Specialized evaluation portals offer employees the possibility of anonymously evaluating their employer, for example by means of a rating system Kununu.de. Bosses may not prohibit that.
Employees should be very careful with the evaluation however, because special rules apply. You may not, for example, betray company secrets or violate duties of loyalty. Labor lawyer Bredereck recommends restraint: "The understanding of loyalty in Germany is very broad, only a little of the company’s business may be carried to the outside. If you want to evaluate your employer, you should only do so anonymously."Who offends against these rules, can be admonished. In the case of particularly drastic breaches of duty, there is even the threat of termination without notice.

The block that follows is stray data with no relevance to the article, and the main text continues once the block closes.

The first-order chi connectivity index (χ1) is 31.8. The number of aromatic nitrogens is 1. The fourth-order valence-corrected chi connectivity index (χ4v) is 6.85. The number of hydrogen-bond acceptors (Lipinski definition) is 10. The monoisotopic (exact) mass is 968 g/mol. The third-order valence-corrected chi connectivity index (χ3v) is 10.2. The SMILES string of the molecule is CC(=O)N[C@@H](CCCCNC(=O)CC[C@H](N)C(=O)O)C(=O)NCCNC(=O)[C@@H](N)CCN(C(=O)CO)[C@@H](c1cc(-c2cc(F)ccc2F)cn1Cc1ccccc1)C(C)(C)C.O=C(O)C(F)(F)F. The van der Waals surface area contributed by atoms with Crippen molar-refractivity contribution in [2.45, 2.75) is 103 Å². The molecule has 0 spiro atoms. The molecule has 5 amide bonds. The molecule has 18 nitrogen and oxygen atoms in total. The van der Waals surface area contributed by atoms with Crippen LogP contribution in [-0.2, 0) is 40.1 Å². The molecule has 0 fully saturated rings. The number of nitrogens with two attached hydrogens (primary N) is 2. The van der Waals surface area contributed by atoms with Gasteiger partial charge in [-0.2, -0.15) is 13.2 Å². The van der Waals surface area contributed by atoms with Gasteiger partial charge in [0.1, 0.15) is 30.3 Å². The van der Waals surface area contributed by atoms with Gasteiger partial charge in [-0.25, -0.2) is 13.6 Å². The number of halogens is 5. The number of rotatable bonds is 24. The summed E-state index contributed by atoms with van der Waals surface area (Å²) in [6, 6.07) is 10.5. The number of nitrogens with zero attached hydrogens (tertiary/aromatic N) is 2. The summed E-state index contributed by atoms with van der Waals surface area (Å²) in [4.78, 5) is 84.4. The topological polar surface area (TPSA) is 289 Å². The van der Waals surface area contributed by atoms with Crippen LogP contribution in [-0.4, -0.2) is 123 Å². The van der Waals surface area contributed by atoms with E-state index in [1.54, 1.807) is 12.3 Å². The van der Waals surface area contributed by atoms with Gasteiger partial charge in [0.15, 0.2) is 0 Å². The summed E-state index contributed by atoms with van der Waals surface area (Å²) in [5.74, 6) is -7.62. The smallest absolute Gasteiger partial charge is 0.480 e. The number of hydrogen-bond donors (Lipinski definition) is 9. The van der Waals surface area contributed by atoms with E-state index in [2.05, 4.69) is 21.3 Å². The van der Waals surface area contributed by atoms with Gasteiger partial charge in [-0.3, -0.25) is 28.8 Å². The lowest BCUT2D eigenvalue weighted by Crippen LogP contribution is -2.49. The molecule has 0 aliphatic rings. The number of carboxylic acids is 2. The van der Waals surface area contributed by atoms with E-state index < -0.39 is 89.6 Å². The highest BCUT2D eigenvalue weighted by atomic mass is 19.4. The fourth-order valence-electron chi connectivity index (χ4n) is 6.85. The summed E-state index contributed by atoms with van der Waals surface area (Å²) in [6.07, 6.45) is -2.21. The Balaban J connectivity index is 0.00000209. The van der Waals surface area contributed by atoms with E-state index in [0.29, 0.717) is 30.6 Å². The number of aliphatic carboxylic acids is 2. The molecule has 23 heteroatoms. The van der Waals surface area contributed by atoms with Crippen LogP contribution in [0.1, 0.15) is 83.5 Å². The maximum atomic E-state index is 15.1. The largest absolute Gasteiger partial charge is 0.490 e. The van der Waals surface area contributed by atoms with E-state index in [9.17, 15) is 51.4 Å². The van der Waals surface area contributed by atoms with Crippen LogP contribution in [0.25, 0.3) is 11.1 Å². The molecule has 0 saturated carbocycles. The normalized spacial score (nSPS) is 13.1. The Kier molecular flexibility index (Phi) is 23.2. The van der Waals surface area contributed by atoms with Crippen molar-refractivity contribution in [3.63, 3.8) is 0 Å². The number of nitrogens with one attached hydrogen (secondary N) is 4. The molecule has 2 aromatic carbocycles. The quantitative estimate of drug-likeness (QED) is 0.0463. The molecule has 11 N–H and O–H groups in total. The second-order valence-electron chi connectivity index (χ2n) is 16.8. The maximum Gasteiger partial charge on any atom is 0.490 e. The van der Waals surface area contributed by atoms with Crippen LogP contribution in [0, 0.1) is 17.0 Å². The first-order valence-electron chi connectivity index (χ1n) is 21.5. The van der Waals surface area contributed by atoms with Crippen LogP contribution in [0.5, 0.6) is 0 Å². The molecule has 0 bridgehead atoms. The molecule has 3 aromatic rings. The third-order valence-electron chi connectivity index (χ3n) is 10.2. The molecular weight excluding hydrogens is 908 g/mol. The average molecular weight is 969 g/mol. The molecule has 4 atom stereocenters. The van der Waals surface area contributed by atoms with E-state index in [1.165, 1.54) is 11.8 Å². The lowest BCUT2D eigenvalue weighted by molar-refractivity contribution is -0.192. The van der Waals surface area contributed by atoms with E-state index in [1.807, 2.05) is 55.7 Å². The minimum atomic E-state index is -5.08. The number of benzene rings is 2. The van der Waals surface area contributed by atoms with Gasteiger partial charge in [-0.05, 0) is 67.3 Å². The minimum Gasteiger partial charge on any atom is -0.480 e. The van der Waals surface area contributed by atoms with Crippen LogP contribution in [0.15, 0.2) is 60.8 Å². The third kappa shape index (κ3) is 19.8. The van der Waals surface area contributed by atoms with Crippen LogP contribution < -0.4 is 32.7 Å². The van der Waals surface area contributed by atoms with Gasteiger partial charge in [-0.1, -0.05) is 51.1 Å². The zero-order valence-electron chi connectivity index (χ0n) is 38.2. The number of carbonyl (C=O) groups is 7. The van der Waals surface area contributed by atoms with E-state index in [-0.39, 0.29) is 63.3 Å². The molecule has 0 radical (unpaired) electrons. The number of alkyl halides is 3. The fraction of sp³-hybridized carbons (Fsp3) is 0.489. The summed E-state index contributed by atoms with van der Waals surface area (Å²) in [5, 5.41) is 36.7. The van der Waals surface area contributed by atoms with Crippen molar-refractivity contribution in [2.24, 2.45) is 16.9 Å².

Example: Among other things, the Rhineland-Palatinate Regional Labor Court considered supplier data that an employee had passed on to third parties to be a trade secret. He should not have done that, the court found, and declared the termination without notice to be justified (Az. 6 Sa 278/11).
The motto: Constructive and objective
The basic rule is: no one need worry about just criticism. It is important that it remains fair, factual and constructive. Fair is for example a suggestion for improvement like "I think the decoration could be a bit more modern", but not a nasty comment like "stuffy restaurant with old-fashioned decoration".
Criticism must not be aimed at harming the other person or seeking revenge.
This is how criticism works
Rating portal must be neutral